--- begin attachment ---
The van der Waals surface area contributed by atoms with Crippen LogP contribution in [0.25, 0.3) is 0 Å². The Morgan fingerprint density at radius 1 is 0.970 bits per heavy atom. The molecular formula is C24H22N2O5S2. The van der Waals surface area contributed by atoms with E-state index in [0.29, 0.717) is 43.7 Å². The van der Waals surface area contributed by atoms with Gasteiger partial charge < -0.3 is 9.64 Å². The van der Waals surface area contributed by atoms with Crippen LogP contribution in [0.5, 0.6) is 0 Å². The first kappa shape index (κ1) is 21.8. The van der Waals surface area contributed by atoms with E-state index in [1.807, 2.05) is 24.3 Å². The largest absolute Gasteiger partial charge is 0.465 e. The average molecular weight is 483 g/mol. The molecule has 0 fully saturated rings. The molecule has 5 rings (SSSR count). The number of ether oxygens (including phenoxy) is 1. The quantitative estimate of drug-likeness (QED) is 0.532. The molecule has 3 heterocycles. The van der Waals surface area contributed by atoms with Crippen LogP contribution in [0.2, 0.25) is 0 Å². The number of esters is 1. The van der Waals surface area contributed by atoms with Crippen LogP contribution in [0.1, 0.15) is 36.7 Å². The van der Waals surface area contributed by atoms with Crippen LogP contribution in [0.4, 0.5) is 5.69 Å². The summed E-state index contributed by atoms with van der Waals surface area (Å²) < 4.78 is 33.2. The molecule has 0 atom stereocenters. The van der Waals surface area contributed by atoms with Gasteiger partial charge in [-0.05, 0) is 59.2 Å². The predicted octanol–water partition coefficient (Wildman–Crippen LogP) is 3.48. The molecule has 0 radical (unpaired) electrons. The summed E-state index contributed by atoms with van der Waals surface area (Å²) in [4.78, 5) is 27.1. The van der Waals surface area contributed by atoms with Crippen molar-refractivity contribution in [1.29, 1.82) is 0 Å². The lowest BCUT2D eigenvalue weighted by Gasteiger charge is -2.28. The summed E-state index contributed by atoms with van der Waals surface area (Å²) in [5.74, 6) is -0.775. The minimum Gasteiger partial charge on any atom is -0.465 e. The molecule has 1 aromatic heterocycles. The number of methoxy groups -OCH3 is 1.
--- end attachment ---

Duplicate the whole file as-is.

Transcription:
The van der Waals surface area contributed by atoms with Crippen LogP contribution in [0.25, 0.3) is 0 Å². The Morgan fingerprint density at radius 1 is 0.970 bits per heavy atom. The molecular formula is C24H22N2O5S2. The van der Waals surface area contributed by atoms with E-state index in [0.29, 0.717) is 43.7 Å². The van der Waals surface area contributed by atoms with Gasteiger partial charge < -0.3 is 9.64 Å². The van der Waals surface area contributed by atoms with Crippen LogP contribution in [0.5, 0.6) is 0 Å². The first kappa shape index (κ1) is 21.8. The van der Waals surface area contributed by atoms with E-state index in [1.807, 2.05) is 24.3 Å². The largest absolute Gasteiger partial charge is 0.465 e. The average molecular weight is 483 g/mol. The molecule has 0 fully saturated rings. The molecule has 5 rings (SSSR count). The number of ether oxygens (including phenoxy) is 1. The quantitative estimate of drug-likeness (QED) is 0.532. The molecule has 3 heterocycles. The van der Waals surface area contributed by atoms with Crippen LogP contribution in [0.2, 0.25) is 0 Å². The number of esters is 1. The van der Waals surface area contributed by atoms with Crippen LogP contribution in [0.1, 0.15) is 36.7 Å². The van der Waals surface area contributed by atoms with Crippen LogP contribution in [0.4, 0.5) is 5.69 Å². The summed E-state index contributed by atoms with van der Waals surface area (Å²) < 4.78 is 33.2. The molecule has 0 atom stereocenters. The van der Waals surface area contributed by atoms with Gasteiger partial charge in [-0.05, 0) is 59.2 Å². The predicted octanol–water partition coefficient (Wildman–Crippen LogP) is 3.48. The molecule has 0 radical (unpaired) electrons. The summed E-state index contributed by atoms with van der Waals surface area (Å²) in [4.78, 5) is 27.1. The van der Waals surface area contributed by atoms with Crippen molar-refractivity contribution in [1.29, 1.82) is 0 Å². The lowest BCUT2D eigenvalue weighted by Gasteiger charge is -2.28. The summed E-state index contributed by atoms with van der Waals surface area (Å²) in [5.74, 6) is -0.775. The minimum Gasteiger partial charge on any atom is -0.465 e. The molecule has 1 aromatic heterocycles. The number of methoxy groups -OCH3 is 1.